Kennedy takes aim at 'President' Blair

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Charles Kennedy will today make his most outspoken attack on "Tony Blair's presidential style of government" and claim the Prime Minister headed a small clique which drove the country to war.

In his keynote speech to delegates at the Liberal Democrat conference in Brighton, Mr Kennedy will accuse the Prime Minister of pressing ahead with a military strike on Iraq "despite widespread public doubts".

He will accuse Mr Blair and his inner circle of seeking to "manipulate, not tell it like it is" and say the revelations from the Hutton Inquiry and the Intelligence and Security Committee are so unsettling that MPs would never have agreed to go to war if they had known the facts.

"If the British House of Commons had known then what it knows now about the events leading up that fateful parliamentary debate and vote on committing our forces to war in Iraq, that outcome could and should have been fundamentally different," he will say. "But Parliament did not know these things, because the government, over such a critical issue, can still shroud itself in secrecy."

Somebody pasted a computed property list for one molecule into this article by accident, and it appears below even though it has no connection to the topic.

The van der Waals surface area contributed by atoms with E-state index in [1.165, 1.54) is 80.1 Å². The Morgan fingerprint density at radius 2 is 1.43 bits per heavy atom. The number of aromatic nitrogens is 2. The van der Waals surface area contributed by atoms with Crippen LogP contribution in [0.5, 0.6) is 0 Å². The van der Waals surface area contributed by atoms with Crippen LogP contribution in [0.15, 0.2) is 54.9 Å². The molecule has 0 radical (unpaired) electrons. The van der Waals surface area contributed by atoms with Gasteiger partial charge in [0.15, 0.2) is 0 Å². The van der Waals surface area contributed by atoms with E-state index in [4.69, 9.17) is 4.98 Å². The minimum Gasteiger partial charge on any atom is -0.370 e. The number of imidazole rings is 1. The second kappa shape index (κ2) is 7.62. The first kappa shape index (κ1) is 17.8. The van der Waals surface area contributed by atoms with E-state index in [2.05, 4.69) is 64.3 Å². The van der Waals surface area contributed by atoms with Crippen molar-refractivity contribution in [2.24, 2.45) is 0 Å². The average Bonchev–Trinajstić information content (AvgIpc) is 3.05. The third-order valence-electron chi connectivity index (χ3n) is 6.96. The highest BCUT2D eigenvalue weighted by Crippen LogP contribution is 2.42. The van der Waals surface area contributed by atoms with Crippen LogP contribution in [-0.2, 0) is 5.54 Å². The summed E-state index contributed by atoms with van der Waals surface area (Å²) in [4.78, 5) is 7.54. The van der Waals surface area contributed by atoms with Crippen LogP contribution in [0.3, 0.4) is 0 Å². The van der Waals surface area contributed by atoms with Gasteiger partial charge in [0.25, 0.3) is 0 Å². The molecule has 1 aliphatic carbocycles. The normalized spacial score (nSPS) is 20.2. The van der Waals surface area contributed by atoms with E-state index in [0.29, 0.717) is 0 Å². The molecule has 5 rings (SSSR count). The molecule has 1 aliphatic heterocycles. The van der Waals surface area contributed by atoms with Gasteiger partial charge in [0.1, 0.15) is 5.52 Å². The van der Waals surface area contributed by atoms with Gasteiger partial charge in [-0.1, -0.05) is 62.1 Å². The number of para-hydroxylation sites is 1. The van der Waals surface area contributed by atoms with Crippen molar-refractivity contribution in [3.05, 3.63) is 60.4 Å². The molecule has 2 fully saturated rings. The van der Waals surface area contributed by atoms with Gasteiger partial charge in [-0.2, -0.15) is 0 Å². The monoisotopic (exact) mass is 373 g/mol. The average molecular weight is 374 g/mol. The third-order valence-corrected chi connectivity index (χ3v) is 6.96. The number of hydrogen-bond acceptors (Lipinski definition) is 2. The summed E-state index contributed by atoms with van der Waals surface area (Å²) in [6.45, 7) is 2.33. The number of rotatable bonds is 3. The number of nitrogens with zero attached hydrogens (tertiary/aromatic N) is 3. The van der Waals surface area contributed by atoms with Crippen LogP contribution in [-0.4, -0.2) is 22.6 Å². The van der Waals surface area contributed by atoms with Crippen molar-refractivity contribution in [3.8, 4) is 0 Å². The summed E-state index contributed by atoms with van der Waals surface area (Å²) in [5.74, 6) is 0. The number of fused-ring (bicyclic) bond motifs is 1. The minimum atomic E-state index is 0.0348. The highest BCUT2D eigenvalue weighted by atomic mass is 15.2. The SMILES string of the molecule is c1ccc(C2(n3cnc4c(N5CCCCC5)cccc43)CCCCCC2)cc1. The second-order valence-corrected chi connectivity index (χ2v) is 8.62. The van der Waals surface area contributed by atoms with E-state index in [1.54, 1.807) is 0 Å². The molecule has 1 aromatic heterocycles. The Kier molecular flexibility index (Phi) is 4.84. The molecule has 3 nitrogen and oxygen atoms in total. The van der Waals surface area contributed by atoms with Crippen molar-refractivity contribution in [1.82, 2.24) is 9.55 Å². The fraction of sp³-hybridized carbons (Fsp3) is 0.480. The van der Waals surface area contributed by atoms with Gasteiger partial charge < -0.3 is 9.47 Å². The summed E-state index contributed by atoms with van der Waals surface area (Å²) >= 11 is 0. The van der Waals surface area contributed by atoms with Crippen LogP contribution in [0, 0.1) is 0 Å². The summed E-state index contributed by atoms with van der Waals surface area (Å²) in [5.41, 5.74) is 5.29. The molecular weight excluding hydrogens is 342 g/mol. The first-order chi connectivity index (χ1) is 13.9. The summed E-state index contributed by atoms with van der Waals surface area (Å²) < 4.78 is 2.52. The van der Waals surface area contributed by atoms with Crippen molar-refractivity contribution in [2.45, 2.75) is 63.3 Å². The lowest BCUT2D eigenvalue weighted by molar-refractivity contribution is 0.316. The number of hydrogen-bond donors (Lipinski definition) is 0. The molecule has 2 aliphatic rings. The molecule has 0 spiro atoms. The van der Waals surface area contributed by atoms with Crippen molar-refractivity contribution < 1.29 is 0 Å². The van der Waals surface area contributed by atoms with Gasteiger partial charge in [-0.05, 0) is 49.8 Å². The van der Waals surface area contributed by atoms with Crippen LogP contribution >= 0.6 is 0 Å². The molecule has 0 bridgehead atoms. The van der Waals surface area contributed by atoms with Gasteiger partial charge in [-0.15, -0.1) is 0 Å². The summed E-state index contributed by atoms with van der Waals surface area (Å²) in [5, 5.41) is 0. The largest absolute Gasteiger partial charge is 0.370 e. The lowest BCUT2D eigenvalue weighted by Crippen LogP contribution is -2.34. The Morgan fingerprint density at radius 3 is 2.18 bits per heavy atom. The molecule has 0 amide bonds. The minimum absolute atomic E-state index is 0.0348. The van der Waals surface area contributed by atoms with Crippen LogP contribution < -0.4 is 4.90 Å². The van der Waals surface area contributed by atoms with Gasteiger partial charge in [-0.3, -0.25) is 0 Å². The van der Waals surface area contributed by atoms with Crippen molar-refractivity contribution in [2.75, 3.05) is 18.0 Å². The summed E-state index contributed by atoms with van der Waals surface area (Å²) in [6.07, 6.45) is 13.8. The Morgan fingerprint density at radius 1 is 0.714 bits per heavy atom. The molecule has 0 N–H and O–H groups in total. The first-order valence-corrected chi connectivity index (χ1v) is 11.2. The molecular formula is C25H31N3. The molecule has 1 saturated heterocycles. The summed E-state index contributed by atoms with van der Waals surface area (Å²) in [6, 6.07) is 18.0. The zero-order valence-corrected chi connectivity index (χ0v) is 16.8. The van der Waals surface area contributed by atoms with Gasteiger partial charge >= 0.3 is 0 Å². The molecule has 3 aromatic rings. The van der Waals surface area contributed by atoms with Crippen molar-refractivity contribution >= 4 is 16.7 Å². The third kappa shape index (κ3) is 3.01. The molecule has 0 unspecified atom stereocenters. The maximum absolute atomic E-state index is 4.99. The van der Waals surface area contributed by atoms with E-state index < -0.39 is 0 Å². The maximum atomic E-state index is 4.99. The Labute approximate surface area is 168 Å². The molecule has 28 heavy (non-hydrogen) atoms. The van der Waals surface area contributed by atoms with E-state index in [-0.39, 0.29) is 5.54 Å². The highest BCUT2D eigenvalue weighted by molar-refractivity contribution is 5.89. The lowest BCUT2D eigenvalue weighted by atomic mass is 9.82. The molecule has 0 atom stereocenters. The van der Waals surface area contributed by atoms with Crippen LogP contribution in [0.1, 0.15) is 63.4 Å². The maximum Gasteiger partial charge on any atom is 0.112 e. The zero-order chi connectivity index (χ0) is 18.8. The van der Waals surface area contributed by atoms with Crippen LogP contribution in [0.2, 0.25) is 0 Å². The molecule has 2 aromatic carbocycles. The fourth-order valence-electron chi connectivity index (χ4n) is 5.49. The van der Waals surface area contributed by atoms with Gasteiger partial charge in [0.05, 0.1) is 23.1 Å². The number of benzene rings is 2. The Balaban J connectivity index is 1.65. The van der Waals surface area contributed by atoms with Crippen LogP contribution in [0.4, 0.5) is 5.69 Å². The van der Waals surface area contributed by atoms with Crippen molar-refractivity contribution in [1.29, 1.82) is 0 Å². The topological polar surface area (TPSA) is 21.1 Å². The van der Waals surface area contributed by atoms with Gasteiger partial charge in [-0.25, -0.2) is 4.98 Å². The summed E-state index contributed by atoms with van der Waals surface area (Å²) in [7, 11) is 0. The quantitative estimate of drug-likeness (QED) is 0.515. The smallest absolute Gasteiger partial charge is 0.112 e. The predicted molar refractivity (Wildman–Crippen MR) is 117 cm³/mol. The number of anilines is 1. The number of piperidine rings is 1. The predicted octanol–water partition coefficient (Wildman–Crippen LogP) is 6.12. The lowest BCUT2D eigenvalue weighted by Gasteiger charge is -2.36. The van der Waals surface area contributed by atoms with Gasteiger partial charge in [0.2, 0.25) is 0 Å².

Mr Kennedy will call for reform of the voting system and argue that the military strike would not have happened had there been a proportional system of voting for Westminster.

In a bitter personal attack on the Prime Minister, which symbolises the breakdown in relations between the two parties, Mr Kennedy will criticise his style of government. "Tony Blair's presidential system of government can exclude the proper workings of what should be collective Cabinet government held to account by the elected House of Commons," he will say. "This is supposed to be a parliamentary democracy. But what we have seen is a small clique driving us into war, disregarding widespread public doubts. That is not acceptable. They seek to manage not lead, to manipulate, not tell it as it is. The system has to change."

Mr Kennedy will also criticise the Tories for picking holes in the Government over the war on Iraq, even though they called for, and supported, military action.

"Do you share with me a certain distaste at the sight of the Conservative leadership criticising the outcome of a war for which they were the principal cheerleaders?" he will ask. "That's a leadership of charlatans and chancers."